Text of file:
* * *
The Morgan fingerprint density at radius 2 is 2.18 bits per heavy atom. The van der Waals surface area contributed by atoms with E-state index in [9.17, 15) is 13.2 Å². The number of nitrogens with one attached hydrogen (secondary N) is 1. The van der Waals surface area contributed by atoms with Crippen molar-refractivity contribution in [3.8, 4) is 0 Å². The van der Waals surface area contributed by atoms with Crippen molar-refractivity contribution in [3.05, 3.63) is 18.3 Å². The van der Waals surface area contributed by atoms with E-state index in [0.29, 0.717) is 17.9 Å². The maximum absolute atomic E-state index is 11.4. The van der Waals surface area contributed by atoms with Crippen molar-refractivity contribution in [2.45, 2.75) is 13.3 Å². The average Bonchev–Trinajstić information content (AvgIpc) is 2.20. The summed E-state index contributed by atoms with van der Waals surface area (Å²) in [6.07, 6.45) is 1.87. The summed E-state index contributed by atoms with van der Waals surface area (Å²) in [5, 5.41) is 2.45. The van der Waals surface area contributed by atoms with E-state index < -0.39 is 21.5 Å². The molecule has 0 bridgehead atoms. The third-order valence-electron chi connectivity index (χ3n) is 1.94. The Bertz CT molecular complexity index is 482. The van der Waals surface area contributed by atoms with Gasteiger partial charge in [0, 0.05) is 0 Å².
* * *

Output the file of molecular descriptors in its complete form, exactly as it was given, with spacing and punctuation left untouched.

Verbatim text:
The Morgan fingerprint density at radius 2 is 2.18 bits per heavy atom. The van der Waals surface area contributed by atoms with E-state index in [9.17, 15) is 13.2 Å². The number of nitrogens with one attached hydrogen (secondary N) is 1. The van der Waals surface area contributed by atoms with Crippen molar-refractivity contribution in [3.8, 4) is 0 Å². The van der Waals surface area contributed by atoms with Crippen molar-refractivity contribution in [3.05, 3.63) is 18.3 Å². The van der Waals surface area contributed by atoms with E-state index in [0.29, 0.717) is 17.9 Å². The maximum absolute atomic E-state index is 11.4. The van der Waals surface area contributed by atoms with Crippen molar-refractivity contribution in [2.45, 2.75) is 13.3 Å². The average Bonchev–Trinajstić information content (AvgIpc) is 2.20. The summed E-state index contributed by atoms with van der Waals surface area (Å²) in [6.07, 6.45) is 1.87. The summed E-state index contributed by atoms with van der Waals surface area (Å²) in [5, 5.41) is 2.45. The van der Waals surface area contributed by atoms with E-state index < -0.39 is 21.5 Å². The molecule has 0 bridgehead atoms. The third-order valence-electron chi connectivity index (χ3n) is 1.94. The Bertz CT molecular complexity index is 482. The van der Waals surface area contributed by atoms with Gasteiger partial charge in [0, 0.05) is 0 Å².